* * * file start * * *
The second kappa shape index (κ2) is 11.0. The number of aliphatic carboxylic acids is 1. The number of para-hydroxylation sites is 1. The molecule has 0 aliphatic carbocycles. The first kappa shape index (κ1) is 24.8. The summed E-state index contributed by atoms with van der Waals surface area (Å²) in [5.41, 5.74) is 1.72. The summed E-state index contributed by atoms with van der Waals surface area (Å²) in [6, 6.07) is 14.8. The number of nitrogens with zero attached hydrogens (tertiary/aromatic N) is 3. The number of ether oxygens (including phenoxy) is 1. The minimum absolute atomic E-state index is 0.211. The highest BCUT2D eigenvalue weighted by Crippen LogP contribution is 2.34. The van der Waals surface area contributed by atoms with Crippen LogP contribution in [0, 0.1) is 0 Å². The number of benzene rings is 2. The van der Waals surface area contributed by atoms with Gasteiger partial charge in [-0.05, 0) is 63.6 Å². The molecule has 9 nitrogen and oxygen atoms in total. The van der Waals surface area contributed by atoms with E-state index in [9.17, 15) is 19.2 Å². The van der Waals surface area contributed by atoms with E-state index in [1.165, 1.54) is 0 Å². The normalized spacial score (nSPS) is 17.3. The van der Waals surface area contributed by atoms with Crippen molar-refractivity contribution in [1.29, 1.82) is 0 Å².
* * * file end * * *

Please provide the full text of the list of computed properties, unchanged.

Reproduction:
The second kappa shape index (κ2) is 11.0. The number of aliphatic carboxylic acids is 1. The number of para-hydroxylation sites is 1. The molecule has 0 aliphatic carbocycles. The first kappa shape index (κ1) is 24.8. The summed E-state index contributed by atoms with van der Waals surface area (Å²) in [5.41, 5.74) is 1.72. The summed E-state index contributed by atoms with van der Waals surface area (Å²) in [6, 6.07) is 14.8. The number of nitrogens with zero attached hydrogens (tertiary/aromatic N) is 3. The number of ether oxygens (including phenoxy) is 1. The minimum absolute atomic E-state index is 0.211. The highest BCUT2D eigenvalue weighted by Crippen LogP contribution is 2.34. The van der Waals surface area contributed by atoms with Crippen LogP contribution in [0, 0.1) is 0 Å². The number of benzene rings is 2. The van der Waals surface area contributed by atoms with Gasteiger partial charge in [-0.05, 0) is 63.6 Å². The molecule has 9 nitrogen and oxygen atoms in total. The van der Waals surface area contributed by atoms with E-state index in [9.17, 15) is 19.2 Å². The van der Waals surface area contributed by atoms with E-state index in [1.165, 1.54) is 0 Å². The normalized spacial score (nSPS) is 17.3. The van der Waals surface area contributed by atoms with Crippen molar-refractivity contribution in [1.29, 1.82) is 0 Å².